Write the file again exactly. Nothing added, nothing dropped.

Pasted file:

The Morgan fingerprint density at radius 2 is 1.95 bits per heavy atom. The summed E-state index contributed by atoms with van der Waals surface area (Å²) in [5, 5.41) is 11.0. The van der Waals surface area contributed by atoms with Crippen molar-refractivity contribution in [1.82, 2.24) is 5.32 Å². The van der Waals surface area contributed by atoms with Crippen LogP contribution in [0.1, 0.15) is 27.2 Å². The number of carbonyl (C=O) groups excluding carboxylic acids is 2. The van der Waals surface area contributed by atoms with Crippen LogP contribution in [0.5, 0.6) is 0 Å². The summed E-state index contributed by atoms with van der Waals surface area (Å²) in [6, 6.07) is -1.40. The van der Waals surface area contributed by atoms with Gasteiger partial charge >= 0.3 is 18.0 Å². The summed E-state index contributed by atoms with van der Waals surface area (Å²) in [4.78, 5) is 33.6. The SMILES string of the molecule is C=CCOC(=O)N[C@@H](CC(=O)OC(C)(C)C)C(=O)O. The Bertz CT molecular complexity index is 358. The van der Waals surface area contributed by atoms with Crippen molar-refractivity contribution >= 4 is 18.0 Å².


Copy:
The Morgan fingerprint density at radius 2 is 1.95 bits per heavy atom. The summed E-state index contributed by atoms with van der Waals surface area (Å²) in [5, 5.41) is 11.0. The van der Waals surface area contributed by atoms with Crippen molar-refractivity contribution in [1.82, 2.24) is 5.32 Å². The van der Waals surface area contributed by atoms with Crippen LogP contribution in [0.1, 0.15) is 27.2 Å². The number of carbonyl (C=O) groups excluding carboxylic acids is 2. The van der Waals surface area contributed by atoms with Crippen LogP contribution in [0.5, 0.6) is 0 Å². The summed E-state index contributed by atoms with van der Waals surface area (Å²) in [6, 6.07) is -1.40. The van der Waals surface area contributed by atoms with Gasteiger partial charge >= 0.3 is 18.0 Å². The summed E-state index contributed by atoms with van der Waals surface area (Å²) in [4.78, 5) is 33.6. The SMILES string of the molecule is C=CCOC(=O)N[C@@H](CC(=O)OC(C)(C)C)C(=O)O. The Bertz CT molecular complexity index is 358. The van der Waals surface area contributed by atoms with Crippen molar-refractivity contribution >= 4 is 18.0 Å².